If you are new to kiteboarding you’ll read kite reviews talking about bar pressure as well as hearing other kiters discussing the subject. So what is bar pressure? Well you are connected to your kite through the front and rear lines. The front lines go straight to your harness via your chicken loop [black loop closest to you in image above]. The back lines are attached to your control bar and you use them to steer the kite with. Additionally the control bar sliding towards you or away from you changes the angle of attack of the kite [how much air it catches] which increases or decreases power from the kite. The design of the kite and the bar will determine how much force you feel at the bar in at a given windspeed with a kite. Some kites really pull hard on the rear lines so you have to pull back hard to keep the bar where you want it and you have to pull harder on the bar to steer the kite. Some kites are in the middle and some kites offer very light bar pressure.

Here are some examples:

  • Ocean Rodeo Rise: you’ll feel very little pressure at the bar for a given windspeed with these kites. I generally fly mine with one hand just lightly on the middle of the bar and I can steer the kite with 1 finger.
  • Naish Code: you’ll feel a ton of bar pressure compared to the OR Rise. My arms get tired after a 2hr session on one of these kites.
  • Liquid Force Havoc: this kite is between the two kites above. It pulls hard enough you get lots of feedback from the kite, but it’s not obnoxiously hard to hang onto.

OR Rise = so light you forget it's there...

What’s the best?

There is no right answer when it comes to bar pressure. Some like it hard, some like it light and some want medium pressure. If you are a weaker rider or have tendonitis issues you’re likely to want a kite with light bar pressure. When you are learning having a moderate to high amount of bar pressure can be good because it lets you know where the kite is and you won’t steer it with light accidental input to the bar. Before you buy a kite make sure you try it and understand what it feels like to fly it – keeping in mind there are many designs and they feel quite different from one another.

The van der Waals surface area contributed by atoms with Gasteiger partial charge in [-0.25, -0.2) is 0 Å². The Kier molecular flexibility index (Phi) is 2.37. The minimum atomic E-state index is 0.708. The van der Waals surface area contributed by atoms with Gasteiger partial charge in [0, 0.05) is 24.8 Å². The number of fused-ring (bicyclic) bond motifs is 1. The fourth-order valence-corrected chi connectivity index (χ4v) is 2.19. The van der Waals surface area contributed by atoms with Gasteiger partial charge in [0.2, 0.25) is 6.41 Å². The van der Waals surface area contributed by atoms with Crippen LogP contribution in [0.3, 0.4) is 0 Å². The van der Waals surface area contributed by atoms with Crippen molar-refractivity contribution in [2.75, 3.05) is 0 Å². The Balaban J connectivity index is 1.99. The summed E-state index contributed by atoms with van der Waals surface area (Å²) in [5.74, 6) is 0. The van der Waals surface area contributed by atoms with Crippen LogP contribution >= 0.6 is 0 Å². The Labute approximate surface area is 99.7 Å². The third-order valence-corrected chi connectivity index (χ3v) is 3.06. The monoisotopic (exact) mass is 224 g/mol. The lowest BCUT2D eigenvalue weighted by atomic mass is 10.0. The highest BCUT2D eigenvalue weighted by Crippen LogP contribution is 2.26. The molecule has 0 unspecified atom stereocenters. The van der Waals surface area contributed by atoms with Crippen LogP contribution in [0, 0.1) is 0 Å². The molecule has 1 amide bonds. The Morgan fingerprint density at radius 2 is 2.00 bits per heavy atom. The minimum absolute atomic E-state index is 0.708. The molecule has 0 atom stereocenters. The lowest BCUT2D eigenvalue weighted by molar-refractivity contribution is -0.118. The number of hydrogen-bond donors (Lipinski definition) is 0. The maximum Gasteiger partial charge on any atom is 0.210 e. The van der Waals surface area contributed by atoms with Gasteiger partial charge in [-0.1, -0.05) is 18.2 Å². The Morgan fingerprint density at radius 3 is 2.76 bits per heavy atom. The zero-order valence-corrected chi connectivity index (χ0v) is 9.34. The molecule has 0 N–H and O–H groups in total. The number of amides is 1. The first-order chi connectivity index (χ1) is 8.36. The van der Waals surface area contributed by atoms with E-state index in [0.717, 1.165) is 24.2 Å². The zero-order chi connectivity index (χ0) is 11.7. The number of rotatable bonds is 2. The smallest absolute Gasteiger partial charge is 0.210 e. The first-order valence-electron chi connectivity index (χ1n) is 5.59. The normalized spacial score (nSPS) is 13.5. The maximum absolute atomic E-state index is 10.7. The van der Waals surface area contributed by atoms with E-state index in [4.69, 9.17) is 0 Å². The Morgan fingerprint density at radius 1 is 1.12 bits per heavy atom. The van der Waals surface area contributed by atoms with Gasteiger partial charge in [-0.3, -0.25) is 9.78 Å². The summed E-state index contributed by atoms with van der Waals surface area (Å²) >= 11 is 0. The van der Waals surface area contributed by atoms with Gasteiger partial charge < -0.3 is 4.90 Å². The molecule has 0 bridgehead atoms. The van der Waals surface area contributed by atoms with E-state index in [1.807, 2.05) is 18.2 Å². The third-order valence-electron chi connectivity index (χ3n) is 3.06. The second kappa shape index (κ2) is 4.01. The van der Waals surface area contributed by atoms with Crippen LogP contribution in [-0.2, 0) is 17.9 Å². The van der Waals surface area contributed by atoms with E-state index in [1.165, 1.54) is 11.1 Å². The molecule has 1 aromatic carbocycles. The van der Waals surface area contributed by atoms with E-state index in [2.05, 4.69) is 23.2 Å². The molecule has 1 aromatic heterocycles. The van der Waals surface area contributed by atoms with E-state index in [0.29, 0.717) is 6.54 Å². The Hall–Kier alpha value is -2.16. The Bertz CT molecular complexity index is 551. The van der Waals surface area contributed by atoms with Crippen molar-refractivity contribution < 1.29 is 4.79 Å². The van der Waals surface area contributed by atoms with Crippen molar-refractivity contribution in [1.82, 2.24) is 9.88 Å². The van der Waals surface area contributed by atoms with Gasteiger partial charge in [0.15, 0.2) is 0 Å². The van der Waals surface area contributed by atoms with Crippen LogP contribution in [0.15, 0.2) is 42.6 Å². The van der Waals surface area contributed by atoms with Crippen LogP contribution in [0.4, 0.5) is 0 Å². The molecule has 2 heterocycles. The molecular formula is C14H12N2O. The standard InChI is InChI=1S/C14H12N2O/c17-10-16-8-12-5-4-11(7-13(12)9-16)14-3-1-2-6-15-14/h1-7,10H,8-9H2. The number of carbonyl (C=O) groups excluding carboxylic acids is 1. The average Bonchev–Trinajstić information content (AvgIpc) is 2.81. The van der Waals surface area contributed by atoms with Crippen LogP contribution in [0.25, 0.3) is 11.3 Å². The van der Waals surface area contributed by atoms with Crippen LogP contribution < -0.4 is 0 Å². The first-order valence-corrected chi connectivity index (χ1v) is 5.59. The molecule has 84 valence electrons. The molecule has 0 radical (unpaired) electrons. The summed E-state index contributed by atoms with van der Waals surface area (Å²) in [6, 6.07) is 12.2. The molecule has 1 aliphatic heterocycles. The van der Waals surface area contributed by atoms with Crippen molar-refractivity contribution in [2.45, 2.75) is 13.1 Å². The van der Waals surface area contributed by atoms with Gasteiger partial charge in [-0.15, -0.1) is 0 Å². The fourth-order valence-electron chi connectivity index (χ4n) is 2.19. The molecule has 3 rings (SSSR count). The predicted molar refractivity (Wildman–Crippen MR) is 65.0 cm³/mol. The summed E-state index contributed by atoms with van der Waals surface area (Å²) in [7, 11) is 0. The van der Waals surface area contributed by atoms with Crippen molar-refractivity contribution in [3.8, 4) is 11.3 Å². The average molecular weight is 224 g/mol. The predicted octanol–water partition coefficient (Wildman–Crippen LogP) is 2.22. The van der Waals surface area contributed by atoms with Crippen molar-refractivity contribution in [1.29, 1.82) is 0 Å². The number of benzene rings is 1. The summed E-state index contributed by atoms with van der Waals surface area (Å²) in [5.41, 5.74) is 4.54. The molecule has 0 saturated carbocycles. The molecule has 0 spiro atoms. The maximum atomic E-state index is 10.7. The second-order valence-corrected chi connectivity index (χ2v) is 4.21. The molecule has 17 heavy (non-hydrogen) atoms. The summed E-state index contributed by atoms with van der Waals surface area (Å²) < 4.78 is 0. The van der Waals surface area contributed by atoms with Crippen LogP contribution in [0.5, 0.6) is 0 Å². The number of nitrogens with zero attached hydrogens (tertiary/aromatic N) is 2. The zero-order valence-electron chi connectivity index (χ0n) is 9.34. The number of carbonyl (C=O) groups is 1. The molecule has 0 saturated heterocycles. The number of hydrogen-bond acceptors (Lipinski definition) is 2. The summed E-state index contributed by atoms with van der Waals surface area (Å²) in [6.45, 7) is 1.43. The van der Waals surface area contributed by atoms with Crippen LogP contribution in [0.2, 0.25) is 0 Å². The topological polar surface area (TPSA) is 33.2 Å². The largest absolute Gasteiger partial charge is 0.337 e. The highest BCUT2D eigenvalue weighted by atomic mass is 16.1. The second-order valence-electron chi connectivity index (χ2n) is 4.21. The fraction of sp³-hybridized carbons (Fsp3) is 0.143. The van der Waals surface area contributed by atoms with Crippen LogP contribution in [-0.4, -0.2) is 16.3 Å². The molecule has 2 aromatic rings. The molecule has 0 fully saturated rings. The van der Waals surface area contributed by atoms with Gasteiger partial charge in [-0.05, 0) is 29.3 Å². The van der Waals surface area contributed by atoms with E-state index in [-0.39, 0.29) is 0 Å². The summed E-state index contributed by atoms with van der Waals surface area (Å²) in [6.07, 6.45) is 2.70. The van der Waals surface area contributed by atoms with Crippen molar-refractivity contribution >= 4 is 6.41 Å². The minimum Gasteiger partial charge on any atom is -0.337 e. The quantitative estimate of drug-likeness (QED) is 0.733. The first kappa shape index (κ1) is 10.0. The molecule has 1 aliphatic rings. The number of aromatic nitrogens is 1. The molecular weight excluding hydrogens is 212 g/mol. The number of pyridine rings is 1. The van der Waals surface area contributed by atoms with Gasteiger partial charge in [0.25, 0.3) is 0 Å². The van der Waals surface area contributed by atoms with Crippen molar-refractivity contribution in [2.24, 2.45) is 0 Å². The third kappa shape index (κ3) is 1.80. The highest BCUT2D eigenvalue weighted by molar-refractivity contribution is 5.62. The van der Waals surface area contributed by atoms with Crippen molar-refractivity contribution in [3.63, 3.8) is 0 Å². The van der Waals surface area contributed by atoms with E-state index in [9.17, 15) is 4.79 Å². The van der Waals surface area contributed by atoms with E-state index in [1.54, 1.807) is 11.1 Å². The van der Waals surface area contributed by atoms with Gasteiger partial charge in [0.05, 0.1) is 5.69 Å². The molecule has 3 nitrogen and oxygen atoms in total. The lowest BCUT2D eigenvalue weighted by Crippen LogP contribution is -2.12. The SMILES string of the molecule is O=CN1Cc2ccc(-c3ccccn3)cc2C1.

LF Havoc = medium bar pressure...

What do I like?

I really like light bar pressure when I kiteboard. Partially because I have chronic tennis elbow issues and partially because a light bar lets me control my kite very easily for gracefully intuitive riding. When I demo a kite the first thing I notice when I’m out on the water is how hard to I have to pull on the bar. My test is after 30-45mins of riding with a new kite am I thinking about the bar or is my attention on the board and the water? If the bar is pulling too hard my focus is on the bar and I don’t like that. If the bar pressure is light I’m flying the kite with one hand and my arm is relaxed so my brain shifts to the important part of the experience the terrain I’m riding and my board. The kite starts to fly itself and I love that feeling.

My friend is stronger and stockier than I am. He doesn’t notice or mind a kite with high bar pressure. So you really have to try a few kites to see where you fit in.

More pressure = more power?

You can have two different kites that are both equally powerful, but one has very light bar pressure and the other pulls your arms out of their sockets. Remember that the energy that moves you around the water is transfered to your body via the front lines through the chicken loop attached to your harness. The back lines are for control. So don’t assume a kite with lots of bar pressure is necessarily an extremely powerful kite compared to one with light bar pressure. The reality could be exactly the opposite.




Nitnaht Lake First Session…

22 05 2011

I was seeing red at Nitnaht!...=-)

Kurt and I got out to Lake Nitnaht for a great early season kiteboarding session on Friday. We took a chance as conditions this time of year are not reliable, but our gamble paid off as we had epic conditions and only two other kiters on the whole lake. I got onto my board in the shallows and was riding for 30mins before my first wipeout. I was pretty shocked how cold it was…brrr! Being on top of the water wasn’t bad, but as soon as you went down it was chilly. I was wearing a 5/4/3mm Pro Motion kiteboard wetsuit which was fine, but I’ll be using my Ocean Rodeo Predator drysuit next session which has a hood. Kiteboarding is more passive than surfing so you don’t generate as much body heat since you aren’t paddling and if things go wrong you can be in the water for a long time getting things sorted out or just floating towards shore. I was super impressed when Kurt came in and wasn’t wearing surf booties or gloves – he’s a trooper!

I thought all my biking this spring would have made me ready for a day of kiteboarding, but when I got up the next day I was so sore. My legs barely worked and my abs were screaming! It seems like I am always a month behind the fitness power curve..;-)~

Kurt is flying green...

The pain was worth it. I can’t wait for another trip out to the lake. Talking to Mike C it looks like I can run a control for him on the 600K and still get out to Nitnaht for the weekend. Now I just have to pray to the weather gods for sunshine to power the thermal winds!





Velo Web Reader’s Rides…

22 05 2011

Boulder Bicycle All Road action...

Raymond Parker publisher of The Velo WebLog was kind enough to add my Boulder Bicycle All Road to the Reader’s Randonneur Rides section of his site.  Thanks! Since I haven’t published a full review of this bike yet the material posted on Raymond’s site is a nice concise summary of my experiences so far.

Yes I am Lazy!